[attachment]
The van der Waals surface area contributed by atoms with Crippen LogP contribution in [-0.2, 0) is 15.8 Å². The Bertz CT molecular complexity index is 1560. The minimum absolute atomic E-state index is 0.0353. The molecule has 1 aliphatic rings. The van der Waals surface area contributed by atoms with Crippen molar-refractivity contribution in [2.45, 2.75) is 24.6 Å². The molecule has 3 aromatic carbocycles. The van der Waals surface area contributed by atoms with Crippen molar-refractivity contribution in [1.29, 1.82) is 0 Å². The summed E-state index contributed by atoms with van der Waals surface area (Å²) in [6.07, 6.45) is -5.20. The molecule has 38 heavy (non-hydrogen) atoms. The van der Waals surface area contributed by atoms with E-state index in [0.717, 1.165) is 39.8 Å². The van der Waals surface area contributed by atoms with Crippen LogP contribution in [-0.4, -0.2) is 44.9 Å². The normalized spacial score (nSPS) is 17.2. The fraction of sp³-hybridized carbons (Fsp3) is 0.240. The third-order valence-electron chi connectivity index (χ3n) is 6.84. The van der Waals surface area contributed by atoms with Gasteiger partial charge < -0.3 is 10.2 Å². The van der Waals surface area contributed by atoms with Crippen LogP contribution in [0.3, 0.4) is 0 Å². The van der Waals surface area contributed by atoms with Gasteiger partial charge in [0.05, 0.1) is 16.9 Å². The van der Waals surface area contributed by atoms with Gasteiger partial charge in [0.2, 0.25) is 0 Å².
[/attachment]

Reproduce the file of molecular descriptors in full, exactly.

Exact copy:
The van der Waals surface area contributed by atoms with Crippen LogP contribution in [-0.2, 0) is 15.8 Å². The Bertz CT molecular complexity index is 1560. The minimum absolute atomic E-state index is 0.0353. The molecule has 1 aliphatic rings. The van der Waals surface area contributed by atoms with Crippen molar-refractivity contribution in [2.45, 2.75) is 24.6 Å². The molecule has 3 aromatic carbocycles. The van der Waals surface area contributed by atoms with Crippen molar-refractivity contribution in [1.29, 1.82) is 0 Å². The summed E-state index contributed by atoms with van der Waals surface area (Å²) in [6.07, 6.45) is -5.20. The molecule has 38 heavy (non-hydrogen) atoms. The van der Waals surface area contributed by atoms with E-state index in [0.717, 1.165) is 39.8 Å². The van der Waals surface area contributed by atoms with Crippen LogP contribution in [-0.4, -0.2) is 44.9 Å². The normalized spacial score (nSPS) is 17.2. The fraction of sp³-hybridized carbons (Fsp3) is 0.240. The third-order valence-electron chi connectivity index (χ3n) is 6.84. The van der Waals surface area contributed by atoms with Gasteiger partial charge < -0.3 is 10.2 Å². The van der Waals surface area contributed by atoms with Crippen LogP contribution in [0.3, 0.4) is 0 Å². The van der Waals surface area contributed by atoms with Gasteiger partial charge in [0.05, 0.1) is 16.9 Å². The van der Waals surface area contributed by atoms with Gasteiger partial charge in [0.2, 0.25) is 0 Å².